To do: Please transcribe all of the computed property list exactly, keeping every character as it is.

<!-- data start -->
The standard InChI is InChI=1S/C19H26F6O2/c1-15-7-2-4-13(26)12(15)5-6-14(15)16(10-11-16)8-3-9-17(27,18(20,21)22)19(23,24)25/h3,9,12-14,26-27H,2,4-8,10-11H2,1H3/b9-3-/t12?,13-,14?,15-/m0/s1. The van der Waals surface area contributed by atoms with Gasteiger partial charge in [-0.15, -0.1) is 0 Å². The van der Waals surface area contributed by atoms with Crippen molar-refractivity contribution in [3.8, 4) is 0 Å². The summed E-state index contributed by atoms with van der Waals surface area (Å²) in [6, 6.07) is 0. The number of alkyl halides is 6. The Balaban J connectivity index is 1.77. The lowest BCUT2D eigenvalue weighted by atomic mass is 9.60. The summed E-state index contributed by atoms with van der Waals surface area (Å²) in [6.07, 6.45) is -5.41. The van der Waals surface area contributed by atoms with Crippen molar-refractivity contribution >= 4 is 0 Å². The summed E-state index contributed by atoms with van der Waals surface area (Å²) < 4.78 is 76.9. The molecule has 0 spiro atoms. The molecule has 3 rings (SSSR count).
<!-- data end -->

The standard InChI is InChI=1S/C19H26F6O2/c1-15-7-2-4-13(26)12(15)5-6-14(15)16(10-11-16)8-3-9-17(27,18(20,21)22)19(23,24)25/h3,9,12-14,26-27H,2,4-8,10-11H2,1H3/b9-3-/t12?,13-,14?,15-/m0/s1. The van der Waals surface area contributed by atoms with Gasteiger partial charge in [-0.15, -0.1) is 0 Å². The van der Waals surface area contributed by atoms with Crippen molar-refractivity contribution in [3.8, 4) is 0 Å². The summed E-state index contributed by atoms with van der Waals surface area (Å²) in [6, 6.07) is 0. The number of alkyl halides is 6. The Balaban J connectivity index is 1.77. The lowest BCUT2D eigenvalue weighted by atomic mass is 9.60. The summed E-state index contributed by atoms with van der Waals surface area (Å²) in [6.07, 6.45) is -5.41. The van der Waals surface area contributed by atoms with Crippen molar-refractivity contribution >= 4 is 0 Å². The summed E-state index contributed by atoms with van der Waals surface area (Å²) < 4.78 is 76.9. The molecule has 0 spiro atoms. The molecule has 3 rings (SSSR count).